I owe the Cincinnati Reds an apology.
A couple of weeks ago, after the Mets and Reds battled tooth and nail in a three-game series, I wrote that the Mets were essentially the Reds - they were evenly matched, and would both finish the season around .500.
Well, two weeks later, the Reds are coming off one of the best weeks any Major League team had (5 out of six wins in the week, 7 of 8 overall), and the Mets had one of the worst - losing six of seven last week, 7 of 8 overall.
The Reds are waking up Monday morning in first place.
The Mets are in last.
So I'm sorry.
The Mets would be lucky to be as good as the Cincinnati Reds.
OK. I know. It's a long season, the Mets are only a half-game behind the Braves, let alone the fact that they're within six games of first.
But this weekend had an ominous tone.
A four-game sweep in Florida.
A possible injury to Jonathan Niese, possibly throwing even more upheaval into a Mets rotation that is being shifted to account for Oliver Perez's inability to pitch like a major leaguer. (Or minor leaguer. Or little leaguer.)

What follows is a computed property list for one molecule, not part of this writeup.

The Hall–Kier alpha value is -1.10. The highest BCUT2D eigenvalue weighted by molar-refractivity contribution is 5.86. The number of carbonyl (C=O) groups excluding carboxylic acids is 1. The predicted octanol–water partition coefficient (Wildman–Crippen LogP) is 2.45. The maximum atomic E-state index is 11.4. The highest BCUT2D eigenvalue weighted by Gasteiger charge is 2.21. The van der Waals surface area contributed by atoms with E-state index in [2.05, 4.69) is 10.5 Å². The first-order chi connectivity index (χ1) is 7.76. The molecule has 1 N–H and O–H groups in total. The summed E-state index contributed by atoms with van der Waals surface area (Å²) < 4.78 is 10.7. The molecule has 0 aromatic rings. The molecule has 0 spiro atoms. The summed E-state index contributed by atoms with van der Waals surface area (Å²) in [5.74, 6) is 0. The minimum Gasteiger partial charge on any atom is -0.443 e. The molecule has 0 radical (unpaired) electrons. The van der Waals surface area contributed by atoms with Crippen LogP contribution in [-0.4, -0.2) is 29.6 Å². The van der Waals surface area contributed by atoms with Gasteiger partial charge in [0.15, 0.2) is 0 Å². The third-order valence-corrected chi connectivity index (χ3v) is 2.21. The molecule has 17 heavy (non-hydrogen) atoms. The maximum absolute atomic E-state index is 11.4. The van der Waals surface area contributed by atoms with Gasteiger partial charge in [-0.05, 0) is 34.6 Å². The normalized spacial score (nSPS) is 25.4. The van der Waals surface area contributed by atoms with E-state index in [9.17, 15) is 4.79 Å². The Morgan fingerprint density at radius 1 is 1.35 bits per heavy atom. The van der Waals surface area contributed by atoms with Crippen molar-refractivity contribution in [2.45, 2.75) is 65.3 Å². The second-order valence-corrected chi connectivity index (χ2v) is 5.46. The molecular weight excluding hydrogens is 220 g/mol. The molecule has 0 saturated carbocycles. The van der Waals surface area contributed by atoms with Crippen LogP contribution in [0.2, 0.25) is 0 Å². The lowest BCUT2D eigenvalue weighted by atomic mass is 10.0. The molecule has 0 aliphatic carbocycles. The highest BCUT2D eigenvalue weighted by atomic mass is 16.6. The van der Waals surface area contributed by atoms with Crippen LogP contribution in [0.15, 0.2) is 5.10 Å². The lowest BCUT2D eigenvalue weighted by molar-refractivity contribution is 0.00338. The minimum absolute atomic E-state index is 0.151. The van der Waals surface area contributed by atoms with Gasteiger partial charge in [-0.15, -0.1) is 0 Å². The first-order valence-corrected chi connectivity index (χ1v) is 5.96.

A lineup change a day. Who's batting third? Depends on what Jerry Manuel decides when he wakes up. (Really. That's what he said. And if Jose Reyes' reaction to being moved back to leadoff is any indication, the manager trusts his intuition upon waking up more than he trusts his ballplayers' feelings.)
Chris Carter batted cleanup on Sunday afternoon. That's a team in trouble right there.
The Mets right now reek of desperation.
Now a trip to Atlanta, where Mets seasons go to die.
Then to Washington, and the Nationals are playing better baseball than the Mets.
Then the Yankees, followed by the Phillies. Not for the weak of heart - or teams that have Chris Carter batting cleanup.
This still could be the end of a stretch that makes or breaks the Mets' season.
But there's a little more pressure in that now it could be the end of a stretch that keeps or costs Jerry Manuel his job.